Europe’s private real estate debt volume hits €80bn

Demand for finance across Europe is such that traditional lenders cannot keep up and react fast enough, leading to a fast-growing private lending market. Nicol Dynes reports.

Private real estate debt has emerged as a sought-after class among investors. Newly initiated funds have been growing at a rate of about 20 a year and total private real estate debt volume in Europe is now estimated to be €80 billion.

“Demand for this product is very strong,” says Martin Bassermann, chairman of the board at HFS Helvetic Financial Services. “There was a decline in 2020 due to covid, but in 2021 the market has come back and the year closed on numbers comparable to pre-pandemic levels. Capital allocation potential remained high during covid as financing demand was strong.”

The reason for the sector’s growth is that traditional banks cannot cover the demand for financing, partly because of more stringent regulations and more restrictive policies in the credit approval processes of the banks.

The sheer volume of real estate development taking place is also a factor. “One million residential units are needed in Germany’s Top 7 cities alone, so there is higher demand on one side and less banking availability on the other,” adds Bassermann. “Traditional banks don’t cover the required capital demand so there are excellent opportunities to invest.”

Investors have found that private debt is a stable asset class, with low volatility even in uncertain times, and that it generates good risk-adjusted returns. A look at the US market, which has a much longer history and broader data base, reveals that commercial real estate debt delivers higher total returns than real estate investment (see page 44).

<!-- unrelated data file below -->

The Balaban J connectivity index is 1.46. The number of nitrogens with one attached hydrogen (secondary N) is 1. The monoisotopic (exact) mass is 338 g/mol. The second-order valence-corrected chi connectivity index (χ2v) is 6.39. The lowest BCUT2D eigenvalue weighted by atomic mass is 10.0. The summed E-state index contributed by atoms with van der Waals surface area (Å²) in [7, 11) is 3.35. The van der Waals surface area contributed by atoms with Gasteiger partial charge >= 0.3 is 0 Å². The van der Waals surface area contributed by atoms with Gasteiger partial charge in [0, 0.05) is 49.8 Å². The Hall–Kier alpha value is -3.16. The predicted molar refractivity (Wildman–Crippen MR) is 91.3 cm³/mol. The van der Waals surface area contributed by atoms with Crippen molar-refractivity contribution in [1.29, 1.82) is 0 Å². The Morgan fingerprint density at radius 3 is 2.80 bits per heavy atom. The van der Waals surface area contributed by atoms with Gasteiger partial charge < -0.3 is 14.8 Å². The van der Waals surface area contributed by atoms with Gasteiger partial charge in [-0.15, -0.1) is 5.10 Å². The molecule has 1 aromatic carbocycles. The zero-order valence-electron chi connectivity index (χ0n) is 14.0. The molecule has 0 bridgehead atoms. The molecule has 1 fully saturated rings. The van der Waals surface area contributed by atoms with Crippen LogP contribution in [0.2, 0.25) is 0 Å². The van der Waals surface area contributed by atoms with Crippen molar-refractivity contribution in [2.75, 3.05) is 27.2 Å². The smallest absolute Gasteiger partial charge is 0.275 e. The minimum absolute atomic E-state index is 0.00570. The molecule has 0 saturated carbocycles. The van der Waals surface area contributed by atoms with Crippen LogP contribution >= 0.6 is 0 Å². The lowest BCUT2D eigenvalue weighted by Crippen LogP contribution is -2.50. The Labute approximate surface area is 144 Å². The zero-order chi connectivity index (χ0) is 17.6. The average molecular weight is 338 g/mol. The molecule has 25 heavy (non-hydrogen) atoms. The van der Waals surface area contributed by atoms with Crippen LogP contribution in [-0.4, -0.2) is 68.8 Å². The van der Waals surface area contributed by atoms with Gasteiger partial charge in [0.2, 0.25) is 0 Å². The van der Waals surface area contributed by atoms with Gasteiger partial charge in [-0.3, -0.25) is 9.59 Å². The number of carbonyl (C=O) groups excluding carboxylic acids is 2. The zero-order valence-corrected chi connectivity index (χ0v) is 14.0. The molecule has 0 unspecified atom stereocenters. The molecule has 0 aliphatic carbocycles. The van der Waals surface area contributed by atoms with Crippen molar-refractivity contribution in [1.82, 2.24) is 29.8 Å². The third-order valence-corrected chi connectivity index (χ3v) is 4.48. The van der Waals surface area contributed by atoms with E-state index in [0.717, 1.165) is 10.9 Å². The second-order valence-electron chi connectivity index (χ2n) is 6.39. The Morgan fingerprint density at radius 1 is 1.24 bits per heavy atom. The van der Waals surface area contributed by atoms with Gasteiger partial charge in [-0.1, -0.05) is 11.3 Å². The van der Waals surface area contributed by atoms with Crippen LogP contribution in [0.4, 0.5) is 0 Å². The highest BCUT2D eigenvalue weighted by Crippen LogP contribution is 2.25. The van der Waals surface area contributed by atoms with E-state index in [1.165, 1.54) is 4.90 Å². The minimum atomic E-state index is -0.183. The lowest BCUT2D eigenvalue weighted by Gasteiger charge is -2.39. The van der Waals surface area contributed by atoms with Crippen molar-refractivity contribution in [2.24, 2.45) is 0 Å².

Germany versus the US

Another comparison can be made between the German and US markets. In Germany 80% of the financing is still done by banks and 20% by private debt funds and instruments, while in the US the majority of deals are done through private debt.

“The upshot is that there is a lot of growth potential in Germany and in Europe as a whole,” says Johannes Märklin, member of the management board at Corestate Capital Group. “Banks will only take a small part of the volume of financing requests, so other sources of funds are needed and will continue to increase”.

There is a significant potential for growth as a market of €80 billion in Europe is still small.
“Of the €80 billion I guess around €20 billion is in the UK and €60 billion in Continental Europe,” says Assem El Alami, head of international real estate finance at Berlin Hyp. “To put that figure in context, it is equivalent to two loan books of a bank like ours.”

The demand for alternative financing for real estate will continue to be strong over the next few years, but it will complement rather than replace traditional bank lending.

“The financing environment will stay difficult for the next two or three years, so alternative lenders will play a more important role going forward,” says Martin Braun, founding partner of Nexus Capital Advisors. “Traditional lenders have become more selective, they only finance investments that tick all the boxes and they are not interested in non-core products, while investor demand is very strong.”

Demand has kept up throughout the pandemic and is likely to keep growing as things return to normal. Covid-19 has had no impact on pricing either. There is also a need for short-term bridge financing while players wait for bank lending to be approved, so speed is of the essence. “Investors, developers and real estate players buying portfolios need quick and reliable financing,” explains Märklin. “Banks will only take a small part of this volume, so other sources of funding are coming and will continue to increase.”

Good year for banks

Despite the pandemic, traditional banks have had a good year as well. According to new figures, senior lending rose 60% in Germany last year. “2021 was much better than we anticipated,” says El Alami. “Now it’s almost back to normal, with very little impact on our portfolio. We lent very little on hotels and we have very little shopping centre exposure, so 2021 was a good year for Berlin Hyp.”